A bed bug infestation can impact your life negatively, making you almost afraid to turn off the lights and get some rest. Bed bug infestations can quickly spiral out of control, and the longer you wait to get rid of them, the more there will be. Bed bug bites are also unsightly and can be painful. If you see lots of small, red, itchy bumps in a zigzag pattern, you might just have a bed bug infestation.
If you notice bed bug bites, you should check your bedding, mattress, and bed frame for signs of an infestation. Although the bites tend to heal relatively quickly, in between one to two weeks, they can be very annoying and are a sign of a big problem. Some people have allergic reactions to bed bug bites, so if you feel ill after getting bitten, or if the area swells up, you can take an antihistamine or apply hydrocortisone cream to the bite site. However, you should always consult your doctor before taking anything.
How To Find Bed Bugs
Bed bugs can hide just about anywhere, including your clothing, bedding, carpet, curtains, and furniture. Always make sure you look everywhere the bed bugs could be hiding. The most likely places that you’ll find bed bugs include the seams of your mattress, floorboards, piles of clothes, bed frames, and any soft, cushiony furniture that you might have around your bed.
Look for signs of blood droplets on sheets. If you see patterns of rusty or tarry-looking substances, you probably have found the infestation spot. Other telltale signs are eggs, bed bug skin, bed bug excrement, or even spotting a live bed bug in your home. Bed bugs are far less likely to hide near your dresser, windows, door frames, and ceilings.
To properly search for them, you need a flashlight and an object that will allow you to press down on cushiony surfaces and straighten them out so that you can fully see what you’re dealing with. Good items for this include rulers, paint scrapers, or credit cards.
How Do We Get Bed Bugs?
Bed bugs are experts at hiding and usually only come out at night, making them one of the worst infestations you can get. They’re also easy to bring in accidentally.
Bed bugs can travel with you from hotels on your suitcase or clothes, and they can even come into your house on used furniture. If you live in an apartment complex and your neighbor has bed bugs, there’s a good chance that you will get them as well.
Read our full post about how you get bed bugs here.
Signs of Bed Bugs
Because of their tiny size, bed bugs can be challenging to spot, but there are some telltale signs that you should look out for. The first and most obvious is spotting an actual adult bed bug in your home. Where there’s one, there’s more. Red spots on your mattress, bedding, or pillows are another sign, as is a sweet, musty smell.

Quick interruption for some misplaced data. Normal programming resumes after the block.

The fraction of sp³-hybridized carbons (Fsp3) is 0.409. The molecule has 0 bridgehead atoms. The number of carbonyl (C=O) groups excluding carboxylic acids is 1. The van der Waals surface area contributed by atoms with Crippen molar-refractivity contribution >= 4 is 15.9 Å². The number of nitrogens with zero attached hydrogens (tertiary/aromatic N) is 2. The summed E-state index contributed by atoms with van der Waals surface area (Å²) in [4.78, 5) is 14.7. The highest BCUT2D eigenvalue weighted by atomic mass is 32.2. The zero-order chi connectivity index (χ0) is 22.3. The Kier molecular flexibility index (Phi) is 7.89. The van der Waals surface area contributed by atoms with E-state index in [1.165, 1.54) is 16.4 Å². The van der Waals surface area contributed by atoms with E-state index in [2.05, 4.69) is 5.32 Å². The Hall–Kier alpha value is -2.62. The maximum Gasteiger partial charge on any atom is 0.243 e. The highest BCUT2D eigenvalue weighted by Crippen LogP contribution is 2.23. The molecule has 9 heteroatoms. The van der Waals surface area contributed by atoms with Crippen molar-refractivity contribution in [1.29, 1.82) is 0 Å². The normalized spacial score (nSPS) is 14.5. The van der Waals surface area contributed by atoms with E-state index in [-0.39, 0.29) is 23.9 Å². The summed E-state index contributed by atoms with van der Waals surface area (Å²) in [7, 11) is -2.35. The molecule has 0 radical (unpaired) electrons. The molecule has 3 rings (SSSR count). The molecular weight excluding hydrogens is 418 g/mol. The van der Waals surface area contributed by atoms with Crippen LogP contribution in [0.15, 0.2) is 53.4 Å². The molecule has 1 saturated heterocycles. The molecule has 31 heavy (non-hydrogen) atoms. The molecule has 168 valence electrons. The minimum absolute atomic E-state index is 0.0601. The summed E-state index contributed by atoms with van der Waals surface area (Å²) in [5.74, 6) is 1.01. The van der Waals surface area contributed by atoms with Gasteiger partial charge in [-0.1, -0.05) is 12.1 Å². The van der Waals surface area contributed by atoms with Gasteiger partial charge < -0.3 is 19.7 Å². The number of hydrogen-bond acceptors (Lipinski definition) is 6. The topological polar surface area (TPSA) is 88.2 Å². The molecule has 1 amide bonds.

Check your skin for signs of bed bug bites. If you wake up with lines of red spots on your body, you may have an infestation. Other signs of bed bugs include dark spots on the walls and finding pale yellow skins and bed bug excrement in your home.
Find Where They Hide
Bed bugs can hide virtually anywhere, but their favorite spots are creases and cracks in softer material. They love to hide in your bed, preferring pillows, mattresses, cushions, covers, and sheets. They can also camp out in your drapes or curtains, as well as chairs, couches, or other plushy furniture items. If you purchase your furniture second-hand, make sure that you check it for bed bugs before bringing it back into your home.
Occasionally, but not often, bed bugs will hide beneath loose wallpaper or near electrical boxes. Since bed bugs are tiny, they can hide anywhere.
Bed Bugs 101: Habits and Behavior
If you want to get rid of bed bugs properly, you need to understand their behavioral patterns.
Bed Bug Feeding
Bed bugs feed at night and love to curl up with you in your bed because they love CO2 and heat. They feed on your blood and expel old blood as they do it, which is why you often see rusty or tarry-looking patches on your bedding. Bed bug harborages are areas where they shed their skins and care for bed bug nymphs. These are the most notable places where you can find signs of an infestation.
Bed Bug Life Cycle
All bed bugs start off as eggs and then go into their nymph stage before becoming full adults. Most bed bugs only live for six months, but they can live for up to a year if the conditions are ideal and they have enough food. Bed bugs lay anywhere from one to five eggs per day and produce as many as 500 eggs in a single lifetime. They generally lay eggs in cracks or seams, and they put them in tiny clusters. Although bed bugs produce fewer eggs than other insects, like houseflies, their rapid life cycle allows them to replenish their populations rapidly.
Bed Bug Habitat and Living Conditions
Bed bugs are relatively hearty creatures and can live with a body temperature of between 46 and 113 degrees Farenheight, so steaming them can quickly kill them. They adapt easily to virtually any situation, thriving wherever there is a viable host. There are two types of bed bugs; traditional bed bugs and tropical bed bugs that thrive in subtropical and tropical climates.
Bed Bug Prevention Tips
Keep your home safe from a bed bug infestation with these tips.
- Keep an eye out for signs of infestation
- Wash your clothes and suitcases after travel
- Think twice about buying second-hand furniture
- If you see signs, call a professional right away to stop it from turning into an infestation
Getting Rid of Bed Bugs
You can get rid of bed bugs in a few different ways. The easiest and most effective way is to call a professional. Because bed bug eggs are so resilient, it’s very common to get secondary infestations if you don’t treat them properly. However, if it’s a minimal infestation, you can try DIY methods like steam, washing everything in hot water and drying on high heat, and purchasing over-the-counter pesticides.